Men Taking Classes To Unlearn “Toxic Masculinity”

By Grace Vasquez

When I read the headline “Men Take Classes To Unlearn Toxic Masculinity” I had to pause and seriously ask myself, “What the heck is “toxic masculinity?” Anyone?

Yeah, me either. So I decided to read the article. Apparently there is a program that many universities are now offering that will help male students “learn how social constructs of masculinity harm them and the people around them, and work to construct healthier masculinities.” Did you get that?

One male student featured in the article said “It was eight weeks of guys discussing how they can address their actions with better self-awareness and less toxicity.”  Oh, so basically, learn manners and consideration? Did I get that correct?

Student Stephen Hicks went on to explain what they actually did in these classes to unlearn “toxic masculinity,” “We spoke of emotional labor, consent, violence, communication, empathy, and vulnerability,” he adds, noting that the last subject, in particular, was a struggle for him: “[I was] trained and conditioned to be tough growing up.”

The program itself has its heart in the right place in that it wants to help prevent more sexual assaults and it also wants men to be more accountable on how they treat others not just women, “but gender non-conforming people, and other people of marginalized identities.” All of this is of course well and good but the real problem probably began way before these guys got to college.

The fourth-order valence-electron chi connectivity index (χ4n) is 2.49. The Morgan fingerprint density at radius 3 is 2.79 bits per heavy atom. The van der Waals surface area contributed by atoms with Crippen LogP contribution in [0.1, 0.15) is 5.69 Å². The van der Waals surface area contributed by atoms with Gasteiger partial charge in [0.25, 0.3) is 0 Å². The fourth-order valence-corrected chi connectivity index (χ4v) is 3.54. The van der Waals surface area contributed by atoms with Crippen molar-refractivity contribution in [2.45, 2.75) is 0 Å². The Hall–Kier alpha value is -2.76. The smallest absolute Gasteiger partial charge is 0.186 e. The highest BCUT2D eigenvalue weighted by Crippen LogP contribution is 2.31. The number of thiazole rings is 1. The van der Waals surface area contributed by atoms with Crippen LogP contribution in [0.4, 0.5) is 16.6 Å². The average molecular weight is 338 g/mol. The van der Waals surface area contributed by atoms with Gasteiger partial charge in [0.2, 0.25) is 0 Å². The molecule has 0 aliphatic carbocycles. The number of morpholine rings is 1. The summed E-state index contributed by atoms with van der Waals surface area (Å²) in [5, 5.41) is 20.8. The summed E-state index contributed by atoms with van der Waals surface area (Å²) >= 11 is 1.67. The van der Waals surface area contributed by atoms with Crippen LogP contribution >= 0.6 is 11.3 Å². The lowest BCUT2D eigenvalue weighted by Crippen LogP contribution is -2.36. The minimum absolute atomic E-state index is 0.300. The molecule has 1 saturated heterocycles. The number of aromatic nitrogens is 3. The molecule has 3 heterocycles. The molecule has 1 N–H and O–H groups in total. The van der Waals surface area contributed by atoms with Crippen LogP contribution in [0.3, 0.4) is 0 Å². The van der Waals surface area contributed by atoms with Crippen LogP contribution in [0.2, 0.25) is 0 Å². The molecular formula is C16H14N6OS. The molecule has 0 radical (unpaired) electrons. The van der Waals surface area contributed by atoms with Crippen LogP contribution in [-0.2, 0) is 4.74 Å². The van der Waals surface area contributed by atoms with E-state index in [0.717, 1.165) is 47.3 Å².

While it’s always good to try and improve oneself, I believe everything we learn and who we are begins at home. So perhaps universities can also teach classes on the importance of family, faith, and the responsiblity of being a good role model for your children.

Being Hispanic, “macho” is a word we grew up with and I guess could be veiwed  as “toxic masculinity.” My mom would throw that macho label at my dad every now and then when she’d get upset with him. Honestly, it couldn’t be further from the truth. Dad was very much masculine in every sense of the word but he was also very loving, hard working, loyal, strong faith, sensitive and a great role model for my brothers and me.

Now that I think of it, my mom may have been more “macho” than my dad. Hmm, maybe I need to take that toxic masculinity class. ~grace

 


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